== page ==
Jackie Northam Jackie Northam is NPR's International Affairs Correspondent. She is a veteran journalist who has spent three decades reporting on conflict, politics, and life across the globe.
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Jackie Northam

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Jackie Northam 2018
Stephen Voss/NPR

Jackie Northam

International Affairs Correspondent

Jackie Northam is NPR's International Affairs Correspondent. She is a veteran journalist who has spent three decades reporting on conflict, politics, and life across the globe - from the mountains of Afghanistan and the desert sands of Saudi Arabia, to the gritty prison camp at Guantanamo Bay and the pristine beauty of the Arctic.

Northam spent more than a dozen years as an international correspondent living in London, Budapest, Bangkok, Phnom Penh, and Nairobi. She charted the collapse of communism, covered the first Gulf War from Saudi Arabia, counter-terrorism efforts in Pakistan, and reported from Iraq after the fall of Saddam Hussein.

Her work has taken her to conflict zones around the world. Northam covered the 1994 genocide in Rwanda, arriving in the country just four days after Hutu extremists began slaughtering ethnic Tutsis. In Afghanistan, she accompanied Green Berets on a precarious mission to take a Taliban base. In Cambodia, she reported from Khmer Rouge strongholds.

Throughout her career, Northam has put a human face on her reporting, whether it be the courage of villagers walking miles to cast their vote in an Afghan election despite death threats from militants, or the face of a rescue worker as he desperately listens for any sound of life beneath the rubble of a collapsed elementary school in Haiti.

Northam joined NPR in 2000 as National Security Correspondent, covering US defense and intelligence policies. She led the network's coverage of the Abu Ghraib abuse scandal and the US military prison at Guantanamo Bay, Cuba. Her present beat focuses on the complex relationship between international business and geopolitics, including how the lifting of nuclear sanctions has opened Iran for business, the impact of China's efforts to buy up businesses and real estate around the world, and whether President Trump's overseas business interests are affecting US policy.

Northam has received multiple journalism awards during her career, including Associated Press awards and regional Edward R. Murrow awards, and was part of an NPR team of journalists who won an Alfred I. duPont-Columbia University Award for "The DNA Files," a series about the science of genetics.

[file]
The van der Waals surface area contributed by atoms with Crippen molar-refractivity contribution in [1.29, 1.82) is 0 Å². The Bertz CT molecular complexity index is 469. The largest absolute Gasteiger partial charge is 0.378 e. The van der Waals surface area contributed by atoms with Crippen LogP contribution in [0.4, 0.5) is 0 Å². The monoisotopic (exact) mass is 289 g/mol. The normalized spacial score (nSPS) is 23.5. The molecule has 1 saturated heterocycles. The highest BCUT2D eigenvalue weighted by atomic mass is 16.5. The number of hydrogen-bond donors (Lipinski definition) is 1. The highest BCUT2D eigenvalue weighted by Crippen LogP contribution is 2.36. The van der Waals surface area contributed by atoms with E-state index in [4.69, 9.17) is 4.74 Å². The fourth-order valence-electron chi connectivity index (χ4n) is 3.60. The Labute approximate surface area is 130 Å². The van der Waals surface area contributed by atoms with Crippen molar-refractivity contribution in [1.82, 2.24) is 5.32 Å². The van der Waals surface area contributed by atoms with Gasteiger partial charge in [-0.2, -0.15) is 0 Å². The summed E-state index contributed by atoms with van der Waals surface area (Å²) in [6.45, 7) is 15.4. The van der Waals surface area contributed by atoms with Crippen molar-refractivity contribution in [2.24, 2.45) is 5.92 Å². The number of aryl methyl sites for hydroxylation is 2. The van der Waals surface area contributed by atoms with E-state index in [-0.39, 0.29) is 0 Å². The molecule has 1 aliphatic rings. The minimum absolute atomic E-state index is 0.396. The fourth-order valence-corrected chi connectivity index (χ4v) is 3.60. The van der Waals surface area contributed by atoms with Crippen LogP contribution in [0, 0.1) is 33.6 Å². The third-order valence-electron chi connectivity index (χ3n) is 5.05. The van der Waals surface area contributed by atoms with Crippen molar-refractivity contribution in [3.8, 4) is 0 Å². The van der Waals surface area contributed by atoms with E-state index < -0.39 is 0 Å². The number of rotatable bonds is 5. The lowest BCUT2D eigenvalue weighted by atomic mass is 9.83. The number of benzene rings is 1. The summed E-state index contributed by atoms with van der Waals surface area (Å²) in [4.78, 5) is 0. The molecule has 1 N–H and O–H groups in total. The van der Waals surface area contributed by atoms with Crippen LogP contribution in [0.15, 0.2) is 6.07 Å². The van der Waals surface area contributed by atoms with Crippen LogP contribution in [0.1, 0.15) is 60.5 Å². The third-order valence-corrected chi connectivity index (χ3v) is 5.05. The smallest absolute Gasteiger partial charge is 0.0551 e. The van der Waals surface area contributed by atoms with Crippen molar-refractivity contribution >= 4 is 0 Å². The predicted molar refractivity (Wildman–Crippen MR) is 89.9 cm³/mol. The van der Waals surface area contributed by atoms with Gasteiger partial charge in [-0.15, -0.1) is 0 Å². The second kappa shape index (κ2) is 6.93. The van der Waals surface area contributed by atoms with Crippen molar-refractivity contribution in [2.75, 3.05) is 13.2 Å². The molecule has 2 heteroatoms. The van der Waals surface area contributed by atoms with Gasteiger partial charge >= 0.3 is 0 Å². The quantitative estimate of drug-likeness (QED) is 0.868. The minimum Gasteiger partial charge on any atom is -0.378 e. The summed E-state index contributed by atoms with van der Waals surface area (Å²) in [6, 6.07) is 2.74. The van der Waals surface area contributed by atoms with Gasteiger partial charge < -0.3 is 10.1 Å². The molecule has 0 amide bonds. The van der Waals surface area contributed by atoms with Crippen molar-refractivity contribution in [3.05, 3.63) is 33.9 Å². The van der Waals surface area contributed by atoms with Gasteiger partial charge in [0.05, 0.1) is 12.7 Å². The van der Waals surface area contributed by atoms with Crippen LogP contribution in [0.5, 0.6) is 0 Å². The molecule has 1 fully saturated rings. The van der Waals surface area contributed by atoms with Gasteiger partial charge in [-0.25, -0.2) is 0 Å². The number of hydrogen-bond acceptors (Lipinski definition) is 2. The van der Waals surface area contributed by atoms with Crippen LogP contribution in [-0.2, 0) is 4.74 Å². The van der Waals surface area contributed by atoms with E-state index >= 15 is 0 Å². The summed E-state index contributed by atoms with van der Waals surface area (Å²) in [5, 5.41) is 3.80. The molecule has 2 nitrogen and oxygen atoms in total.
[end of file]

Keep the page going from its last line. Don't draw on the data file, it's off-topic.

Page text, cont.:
A native of Canada, Northam spends her time off crewing in the summer, on the ski hills in the winter, and on long walks year-round with her beloved beagle, Tara.

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The Granville Street Bridge leads to downtown Vancouver, whose skyline of gleaming apartment towers hugging the waterfront is reminiscent of Hong Kong. Jackie Northam/NPR hide caption

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Jackie Northam/NPR

Vancouver Has Been Transformed By Chinese Immigrants

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The U.S. Ratchets Up Sanctions On Iran And North Korea

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Google Restricts Huawei's Access To Android Systems After Trump Ban

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U.S. Targets Huawei Amid Trade Talks With China

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Trump's Efforts To Develop Saudi Arabia's Nuclear Energy Program Has Some Concerned

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Deadline For Iranian Oil Waivers

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People hold candles during a night vigil and prayer to mark the 25th anniversary of the 1994 genocide, in Kigali, Rwanda, on Sunday. Rwandans began 100 days of mourning for more than 800,000 people killed. Yasuyhoshi Chiba/AFP/Getty Images hide caption

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Rwandans Remember Hundreds Of Thousands Of Genocide Victims

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Rwandan Man Convicted Of Lying About Role In Genocide

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Kuang Yang burns a Chinese flag to protest human rights abuses, outside British Columbia Supreme Court in Vancouver on March 6, as Huawei Chief Financial Officer Meng Wanzhou appears in court. Jason Redmond/AFP/Getty Images hide caption

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How Canada Gets Squeezed Between China And The U.S.

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Top Executive Of Chinese Tech Giant, Huawei, Appears At Extradition Hearing In Canada

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Extradition Hearing For Huawei CFO Comes During U.S.-China Trade Talks

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Trump Administration Warns Chinese Tech Giant Is A Security Threat

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Friends of Loujain al-Hathloul made a photo to parody a Vogue Arabia cover image showing a Saudi princess in a red convertible. Pictured here (left to right) are Ayendri Ishani Ridell, Urooba Jamal, Narissa Diwan, Atiya Jaffar and Rauza Khan. Hathloul "took a huge risk to advance women's rights in her country," Jamal says, "and now is facing the most heinous injustices." Doaa Jamal hide caption

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Doaa Jamal

Concern Grows For Loujain Al-Hathloul, Jailed Saudi Women's Driving Activist

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